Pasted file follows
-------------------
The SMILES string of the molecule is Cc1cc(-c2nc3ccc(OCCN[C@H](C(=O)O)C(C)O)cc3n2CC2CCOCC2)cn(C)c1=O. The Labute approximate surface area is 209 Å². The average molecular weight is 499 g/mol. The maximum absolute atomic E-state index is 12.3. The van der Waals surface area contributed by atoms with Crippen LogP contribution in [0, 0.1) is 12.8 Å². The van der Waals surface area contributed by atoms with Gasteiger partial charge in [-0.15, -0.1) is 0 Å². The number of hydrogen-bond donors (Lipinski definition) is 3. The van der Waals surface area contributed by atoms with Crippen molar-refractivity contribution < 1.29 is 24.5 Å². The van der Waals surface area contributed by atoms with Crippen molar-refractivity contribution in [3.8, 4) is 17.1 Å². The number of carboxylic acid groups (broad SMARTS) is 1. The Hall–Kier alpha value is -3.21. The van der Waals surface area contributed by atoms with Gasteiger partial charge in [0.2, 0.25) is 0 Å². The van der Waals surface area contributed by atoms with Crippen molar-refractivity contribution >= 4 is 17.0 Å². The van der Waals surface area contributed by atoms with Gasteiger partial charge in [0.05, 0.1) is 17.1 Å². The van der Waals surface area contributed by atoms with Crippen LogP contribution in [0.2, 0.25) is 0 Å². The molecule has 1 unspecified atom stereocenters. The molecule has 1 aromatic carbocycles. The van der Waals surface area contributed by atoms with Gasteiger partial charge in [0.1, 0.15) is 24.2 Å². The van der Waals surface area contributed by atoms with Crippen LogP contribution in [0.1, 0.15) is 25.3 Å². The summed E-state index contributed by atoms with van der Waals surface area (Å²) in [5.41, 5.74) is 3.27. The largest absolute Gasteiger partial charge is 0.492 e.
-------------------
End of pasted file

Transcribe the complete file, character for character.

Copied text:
The SMILES string of the molecule is Cc1cc(-c2nc3ccc(OCCN[C@H](C(=O)O)C(C)O)cc3n2CC2CCOCC2)cn(C)c1=O. The Labute approximate surface area is 209 Å². The average molecular weight is 499 g/mol. The maximum absolute atomic E-state index is 12.3. The van der Waals surface area contributed by atoms with Crippen LogP contribution in [0, 0.1) is 12.8 Å². The van der Waals surface area contributed by atoms with Gasteiger partial charge in [-0.15, -0.1) is 0 Å². The number of hydrogen-bond donors (Lipinski definition) is 3. The van der Waals surface area contributed by atoms with Crippen molar-refractivity contribution < 1.29 is 24.5 Å². The van der Waals surface area contributed by atoms with Crippen molar-refractivity contribution in [3.8, 4) is 17.1 Å². The number of carboxylic acid groups (broad SMARTS) is 1. The Hall–Kier alpha value is -3.21. The van der Waals surface area contributed by atoms with Gasteiger partial charge in [0.2, 0.25) is 0 Å². The van der Waals surface area contributed by atoms with Crippen molar-refractivity contribution >= 4 is 17.0 Å². The van der Waals surface area contributed by atoms with Gasteiger partial charge in [0.05, 0.1) is 17.1 Å². The van der Waals surface area contributed by atoms with Crippen LogP contribution in [0.2, 0.25) is 0 Å². The molecule has 1 unspecified atom stereocenters. The molecule has 1 aromatic carbocycles. The van der Waals surface area contributed by atoms with Gasteiger partial charge in [0.1, 0.15) is 24.2 Å². The van der Waals surface area contributed by atoms with Crippen LogP contribution in [0.1, 0.15) is 25.3 Å². The summed E-state index contributed by atoms with van der Waals surface area (Å²) in [5.41, 5.74) is 3.27. The largest absolute Gasteiger partial charge is 0.492 e.